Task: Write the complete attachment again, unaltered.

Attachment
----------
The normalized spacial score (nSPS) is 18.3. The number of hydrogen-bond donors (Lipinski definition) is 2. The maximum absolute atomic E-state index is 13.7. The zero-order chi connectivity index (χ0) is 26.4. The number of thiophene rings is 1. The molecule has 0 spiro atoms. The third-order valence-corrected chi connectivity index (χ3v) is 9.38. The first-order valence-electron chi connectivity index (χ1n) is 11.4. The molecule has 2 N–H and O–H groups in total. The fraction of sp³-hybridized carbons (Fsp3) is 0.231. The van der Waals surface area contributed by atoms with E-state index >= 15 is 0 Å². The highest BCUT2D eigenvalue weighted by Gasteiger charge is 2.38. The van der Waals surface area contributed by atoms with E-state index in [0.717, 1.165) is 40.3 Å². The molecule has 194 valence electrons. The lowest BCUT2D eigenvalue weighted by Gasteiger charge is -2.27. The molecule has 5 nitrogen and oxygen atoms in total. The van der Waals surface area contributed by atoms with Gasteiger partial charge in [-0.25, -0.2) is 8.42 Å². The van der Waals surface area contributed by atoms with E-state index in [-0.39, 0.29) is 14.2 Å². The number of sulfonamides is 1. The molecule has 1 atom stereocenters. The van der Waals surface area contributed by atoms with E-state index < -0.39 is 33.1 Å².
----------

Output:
The normalized spacial score (nSPS) is 18.3. The number of hydrogen-bond donors (Lipinski definition) is 2. The maximum absolute atomic E-state index is 13.7. The zero-order chi connectivity index (χ0) is 26.4. The number of thiophene rings is 1. The molecule has 0 spiro atoms. The third-order valence-corrected chi connectivity index (χ3v) is 9.38. The first-order valence-electron chi connectivity index (χ1n) is 11.4. The molecule has 2 N–H and O–H groups in total. The fraction of sp³-hybridized carbons (Fsp3) is 0.231. The van der Waals surface area contributed by atoms with E-state index >= 15 is 0 Å². The highest BCUT2D eigenvalue weighted by Gasteiger charge is 2.38. The van der Waals surface area contributed by atoms with E-state index in [0.717, 1.165) is 40.3 Å². The molecule has 194 valence electrons. The lowest BCUT2D eigenvalue weighted by Gasteiger charge is -2.27. The molecule has 5 nitrogen and oxygen atoms in total. The van der Waals surface area contributed by atoms with Gasteiger partial charge in [-0.25, -0.2) is 8.42 Å². The van der Waals surface area contributed by atoms with E-state index in [-0.39, 0.29) is 14.2 Å². The number of sulfonamides is 1. The molecule has 1 atom stereocenters. The van der Waals surface area contributed by atoms with E-state index < -0.39 is 33.1 Å².